Company managers will often say things like, “Our employees are our greatest assets,” but the rank and file don’t always feel the love. An annual Employee Appreciation Day can go a long way toward building a culture where the worker bees feel wanted, respected, and fairly compensated. Every company hopes that all employees will give 100 percent all the time and go that extra mile for customers. The truth is, however, that resentful employees are much more likely to do only the minimum. They can provide at best a mediocre customer experience, and their grumbling can poison the workplace atmosphere.
Jesus told a story about a boss and his expectations. He entrusted a significant amount of capital into the hands of key lieutenants and then left it to their own energy, initiative, and hard work to grow that investment. After a time the owner returned, analyzed the business results, and called in his first lieutenant: “Well done, good and faithful servant! You have been faithful with a few things; I will put you in charge of many things. Come and share your master’s happiness!” (Matthew 25:21).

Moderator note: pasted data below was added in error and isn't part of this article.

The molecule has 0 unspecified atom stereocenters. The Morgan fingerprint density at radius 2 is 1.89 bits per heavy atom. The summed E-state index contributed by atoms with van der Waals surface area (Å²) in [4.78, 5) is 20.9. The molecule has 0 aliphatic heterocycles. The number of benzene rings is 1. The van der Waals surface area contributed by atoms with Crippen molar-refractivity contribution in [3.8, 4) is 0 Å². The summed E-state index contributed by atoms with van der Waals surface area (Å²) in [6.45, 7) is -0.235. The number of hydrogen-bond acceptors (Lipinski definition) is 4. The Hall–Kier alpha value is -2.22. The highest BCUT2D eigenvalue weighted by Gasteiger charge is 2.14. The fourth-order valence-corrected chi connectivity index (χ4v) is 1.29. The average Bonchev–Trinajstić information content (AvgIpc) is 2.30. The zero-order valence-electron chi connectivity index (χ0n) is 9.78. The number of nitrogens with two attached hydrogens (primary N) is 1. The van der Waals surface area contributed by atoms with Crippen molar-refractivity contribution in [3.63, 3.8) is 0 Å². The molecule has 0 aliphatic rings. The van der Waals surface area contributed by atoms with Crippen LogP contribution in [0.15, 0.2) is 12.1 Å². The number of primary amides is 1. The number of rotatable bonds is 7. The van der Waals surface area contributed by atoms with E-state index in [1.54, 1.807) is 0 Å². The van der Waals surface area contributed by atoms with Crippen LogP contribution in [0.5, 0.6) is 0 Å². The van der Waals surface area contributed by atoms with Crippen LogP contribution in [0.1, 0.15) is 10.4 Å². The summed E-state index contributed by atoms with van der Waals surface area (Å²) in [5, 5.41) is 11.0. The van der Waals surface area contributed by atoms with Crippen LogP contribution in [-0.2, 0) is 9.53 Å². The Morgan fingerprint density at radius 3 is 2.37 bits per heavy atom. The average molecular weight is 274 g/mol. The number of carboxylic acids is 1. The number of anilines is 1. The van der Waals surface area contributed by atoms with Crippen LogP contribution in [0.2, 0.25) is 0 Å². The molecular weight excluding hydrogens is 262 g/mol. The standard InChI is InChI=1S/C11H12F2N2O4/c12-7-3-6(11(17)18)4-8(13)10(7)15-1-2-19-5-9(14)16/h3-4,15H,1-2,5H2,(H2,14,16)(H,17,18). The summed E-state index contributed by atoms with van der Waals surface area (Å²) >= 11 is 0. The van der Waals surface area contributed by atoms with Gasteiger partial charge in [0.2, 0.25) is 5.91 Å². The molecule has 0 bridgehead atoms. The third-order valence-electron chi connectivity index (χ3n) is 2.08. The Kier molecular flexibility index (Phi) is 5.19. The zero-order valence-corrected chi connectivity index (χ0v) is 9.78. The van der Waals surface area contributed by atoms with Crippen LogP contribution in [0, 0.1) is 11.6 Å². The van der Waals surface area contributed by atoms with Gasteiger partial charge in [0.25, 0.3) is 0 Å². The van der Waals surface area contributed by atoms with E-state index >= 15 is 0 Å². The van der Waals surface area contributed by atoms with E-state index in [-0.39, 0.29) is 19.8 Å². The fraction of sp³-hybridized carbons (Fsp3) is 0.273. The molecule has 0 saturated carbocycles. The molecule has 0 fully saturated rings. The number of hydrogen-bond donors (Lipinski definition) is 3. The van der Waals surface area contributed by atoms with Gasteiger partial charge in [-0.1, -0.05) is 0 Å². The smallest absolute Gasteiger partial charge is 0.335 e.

Although Jesus’ parable wasn’t intended primarily for business training, his story nevertheless shows good management practice: the boss trusted his workers, didn’t micromanage, let them do things their way, paid attention to their performance, praised them, and promoted them.
Do you manage others? What are you doing that shows that your workers are your greatest asset?